To get Gold Status:
If you did 35 return trips from Sydney to Adelaide @$160 each way, you could earn 700 status credits by spending $11,200. So that equation is 35(return trips) x 2(flight there, and flight back) x $160 = $11,200
If you did the same in Business Class it would be 8.75 return trips @$925 each way, you could earn 700 status credits by spending $16,187.50. So that equation is 8.75(return trips) x 2(flight there, and flight back) x $925 = $16,187.50
So the takeout here is: you are much better off travelling often and cheaply.
Is International any Better?
Let’s use Sydney to London as an example. There is sometimes a variation in the one-way charge (SYD-LON v LON-SYD) but let’s assume they are the same price for this example.
So for these three Economy fare categories, the cost per status credit is:
- Sale: $1,011 ÷ 80 = $12.64/status credit
- Saver: $1,126 ÷ 100 = $11.26/status credit
- Flex: $1,626 ÷ 160 = $10.16/status credit
Now that seems better. The more you pay, the more Status Credits you get, and the less they cost.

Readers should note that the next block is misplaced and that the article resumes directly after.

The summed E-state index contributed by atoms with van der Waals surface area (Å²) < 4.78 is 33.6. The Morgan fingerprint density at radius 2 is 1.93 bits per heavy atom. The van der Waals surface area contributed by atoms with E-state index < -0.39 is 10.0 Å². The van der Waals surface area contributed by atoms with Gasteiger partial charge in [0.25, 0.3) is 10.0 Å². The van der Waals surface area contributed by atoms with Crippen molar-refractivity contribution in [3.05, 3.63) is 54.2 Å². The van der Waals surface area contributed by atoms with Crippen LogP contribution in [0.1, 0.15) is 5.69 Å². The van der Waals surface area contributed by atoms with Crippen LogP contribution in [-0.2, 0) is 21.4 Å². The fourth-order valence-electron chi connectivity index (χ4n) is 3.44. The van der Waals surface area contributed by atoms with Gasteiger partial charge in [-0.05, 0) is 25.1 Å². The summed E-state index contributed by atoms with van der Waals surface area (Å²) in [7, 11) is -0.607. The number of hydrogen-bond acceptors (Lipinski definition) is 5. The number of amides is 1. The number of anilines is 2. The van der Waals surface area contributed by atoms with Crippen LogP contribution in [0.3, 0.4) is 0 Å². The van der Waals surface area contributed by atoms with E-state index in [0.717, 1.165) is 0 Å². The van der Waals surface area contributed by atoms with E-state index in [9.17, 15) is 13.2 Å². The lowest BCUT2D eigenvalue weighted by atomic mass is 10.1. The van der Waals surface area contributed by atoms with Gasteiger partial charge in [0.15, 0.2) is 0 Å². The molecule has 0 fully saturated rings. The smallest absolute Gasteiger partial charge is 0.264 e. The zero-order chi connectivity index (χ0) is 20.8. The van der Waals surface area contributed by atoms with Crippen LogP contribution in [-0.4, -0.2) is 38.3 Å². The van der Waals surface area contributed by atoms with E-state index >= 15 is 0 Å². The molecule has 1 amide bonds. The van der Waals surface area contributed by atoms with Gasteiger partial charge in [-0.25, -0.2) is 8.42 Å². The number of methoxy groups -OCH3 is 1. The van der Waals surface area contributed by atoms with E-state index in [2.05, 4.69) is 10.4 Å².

But is the same true for other classes?
So for these three Business and one First fare categories, the cost per status credit is:
- Sale: $3,816 ÷ 280 = $13.63/status credit
- Saver: $4,846 ÷ 295 = $16.43/status credit
- Flex: $6,446 ÷ 310 = $20.79/status credit
- First Sale: $7,466 ÷ 420 = $17.78/status credit
. . . and right back to being all over the place. Here it pays to get those sale fares to get the cheapest status credit cost – but note, that you would be much better off travelling more frequently as an economy passenger at the Flex rate than travelling Business or First at any rate in terms of Status Credit cost.
Am I missing something? – is the sweet spot Premium Economy?
So for these three Premium Economy fare categories the cost per status credit is:
- Sale: $1,794 ÷ 140 = $12.81/status credit
- Saver: $2,172 ÷ 150 = $14.48/status credit